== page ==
Even with the economy in decline, there are probably no less than fifty Indian restaurants in Northern New Jersey (not counting Iselin and Edison) and I am probably underestimating that. With so much competition in that cuisine, it becomes hard for individual Indian restaurants to distinguish themselves from others and to attract a dedicated set of diners, particularly if a restaurant isn’t in the best of locations.
One particularly exceptional Indian restaurant is BHOJ, a small intimate Northern-style Indian restaurant in a secluded strip mall in Elmwood Park. From the outside, it looks like more of an Adult Video store than it does a restaurant, with bright red neon lights against white curtains — and I could see how many people could just pass this place by. Frankly, Rachel and I discovered this place by accident about six or seven years ago, when we happened to be in Elmwood Park shopping for appliances for our kitchen renovation. I was hungry, and I saw the restaurant from the side of the road. We went in, and I am glad we did.
Bhoj is not a unique Indian restaurant in that they are doing dishes that are significantly different than anyone else does — they’re serving probably the same two dozen Punjab-style Northern Indian dishes you’re used to, with a few added things like Dhosas and Kaathi Rolls (which, by the way, are excellent).
The way Bhoj distinguishes itself is it does all these things exceptionally well — the spicing is excellent, they are using fresh ingredients, and they are executing the dishes consistently and with skill. It should also be noted that their portion sizes are very generous, which for this day in age is a big plus because you’ll probably end up taking food home. Plus, I think their Tandoor breads and kebabs are awesome and cooked perfectly (nothing comes dried out) which scores big points when it comes to an Indian place for me.
Bhoj also does a really nice daily and weekend lunch buffet where you can try a whole bunch of their dishes for a set price — its how we first became familiar with the restaurant and probably a good way for you to do as well.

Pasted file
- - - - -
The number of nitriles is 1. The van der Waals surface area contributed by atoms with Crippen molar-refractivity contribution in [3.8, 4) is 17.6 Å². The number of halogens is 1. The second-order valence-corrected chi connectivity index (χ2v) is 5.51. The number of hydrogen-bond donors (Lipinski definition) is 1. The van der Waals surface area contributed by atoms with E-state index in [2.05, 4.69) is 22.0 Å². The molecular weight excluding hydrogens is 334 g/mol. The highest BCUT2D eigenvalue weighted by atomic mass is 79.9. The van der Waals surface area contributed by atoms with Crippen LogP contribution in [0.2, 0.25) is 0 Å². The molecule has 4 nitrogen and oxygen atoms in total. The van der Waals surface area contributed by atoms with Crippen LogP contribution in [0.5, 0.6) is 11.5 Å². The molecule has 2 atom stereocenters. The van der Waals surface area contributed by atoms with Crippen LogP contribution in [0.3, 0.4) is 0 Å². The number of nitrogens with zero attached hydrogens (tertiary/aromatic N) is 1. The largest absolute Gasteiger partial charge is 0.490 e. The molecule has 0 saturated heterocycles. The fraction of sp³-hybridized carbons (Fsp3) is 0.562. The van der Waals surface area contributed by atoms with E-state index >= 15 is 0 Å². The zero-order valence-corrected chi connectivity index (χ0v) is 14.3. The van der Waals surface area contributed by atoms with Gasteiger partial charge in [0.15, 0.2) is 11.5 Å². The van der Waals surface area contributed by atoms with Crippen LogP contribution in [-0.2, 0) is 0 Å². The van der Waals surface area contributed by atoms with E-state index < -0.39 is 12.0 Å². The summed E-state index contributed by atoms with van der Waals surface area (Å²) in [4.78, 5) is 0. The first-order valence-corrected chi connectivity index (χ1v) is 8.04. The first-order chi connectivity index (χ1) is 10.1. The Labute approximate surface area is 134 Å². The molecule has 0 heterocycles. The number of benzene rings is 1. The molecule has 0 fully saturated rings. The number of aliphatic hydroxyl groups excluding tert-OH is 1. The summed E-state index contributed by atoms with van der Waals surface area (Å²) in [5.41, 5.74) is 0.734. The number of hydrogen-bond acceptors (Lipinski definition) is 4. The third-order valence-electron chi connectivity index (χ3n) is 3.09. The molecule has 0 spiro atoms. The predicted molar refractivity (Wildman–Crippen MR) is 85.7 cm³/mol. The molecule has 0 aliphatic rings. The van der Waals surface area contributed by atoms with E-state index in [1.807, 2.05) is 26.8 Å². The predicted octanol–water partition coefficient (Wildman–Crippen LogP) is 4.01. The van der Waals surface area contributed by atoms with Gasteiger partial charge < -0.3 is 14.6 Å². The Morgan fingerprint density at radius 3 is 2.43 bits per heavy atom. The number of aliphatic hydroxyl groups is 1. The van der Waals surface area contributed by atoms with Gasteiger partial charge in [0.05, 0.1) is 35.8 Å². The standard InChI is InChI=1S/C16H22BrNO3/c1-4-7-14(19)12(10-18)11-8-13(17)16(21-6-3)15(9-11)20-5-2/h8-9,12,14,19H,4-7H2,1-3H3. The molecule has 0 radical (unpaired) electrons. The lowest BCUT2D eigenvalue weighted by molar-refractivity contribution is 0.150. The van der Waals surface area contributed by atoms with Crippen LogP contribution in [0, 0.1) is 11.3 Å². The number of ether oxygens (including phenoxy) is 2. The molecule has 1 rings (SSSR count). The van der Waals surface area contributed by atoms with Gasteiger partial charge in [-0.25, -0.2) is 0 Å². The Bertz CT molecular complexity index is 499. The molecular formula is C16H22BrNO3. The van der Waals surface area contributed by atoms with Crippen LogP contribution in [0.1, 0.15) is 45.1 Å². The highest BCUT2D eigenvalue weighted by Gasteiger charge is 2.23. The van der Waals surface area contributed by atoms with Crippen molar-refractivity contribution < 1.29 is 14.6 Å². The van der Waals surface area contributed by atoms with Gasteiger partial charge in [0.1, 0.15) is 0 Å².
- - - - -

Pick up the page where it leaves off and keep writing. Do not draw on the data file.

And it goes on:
Storefront, which resembles more of a adult business than a restaurant. Still, don’t be afraid to go inside. (2007)
Click on the “Read the rest of this entry” link below for more.
The inside of the restaurant is small and intimate, and owner Sonny presides over everything to make sure each customer is happy. (2007)
The restaurant underwent additional renovation/decoration in 2007/2008 to make it a warmer and more attractive space.
Main Dining Room (2009)
Buffet Area (2009)
A plate from the buffet.
A masala dhosa, a South Indian crepe made from lentil flour and filled with spiced potatoes, accompanied by sambhar dipping soup and tomato and coconut chutneys. (2007)
Whole Wheat Indian Tandoor bread (2009)
Chili Pakora, deep fried battered and spiced chili peppers. HOT!
A trio of Punjab-style dishes: Chicken Korma (Tomato/Yogurt sauce), Shrimp Saag (Creamy, Spicy Spinach sauce) and Bhaigan Bharta (Spicy roasted eggplant cooked in tomato sauce) (2007)
Bhindi (Okra) Masala curry. One of the best renditions I’ve ever had.
Lamb Vindaloo and Channa (chickpea) Masala curries (2009)
Desserts: Gulab Jamun (warm flour/milk pastries), Ras Malai (sweet cottage cheese patties in cardamom milk, left) and Rice Pudding (right) (2007)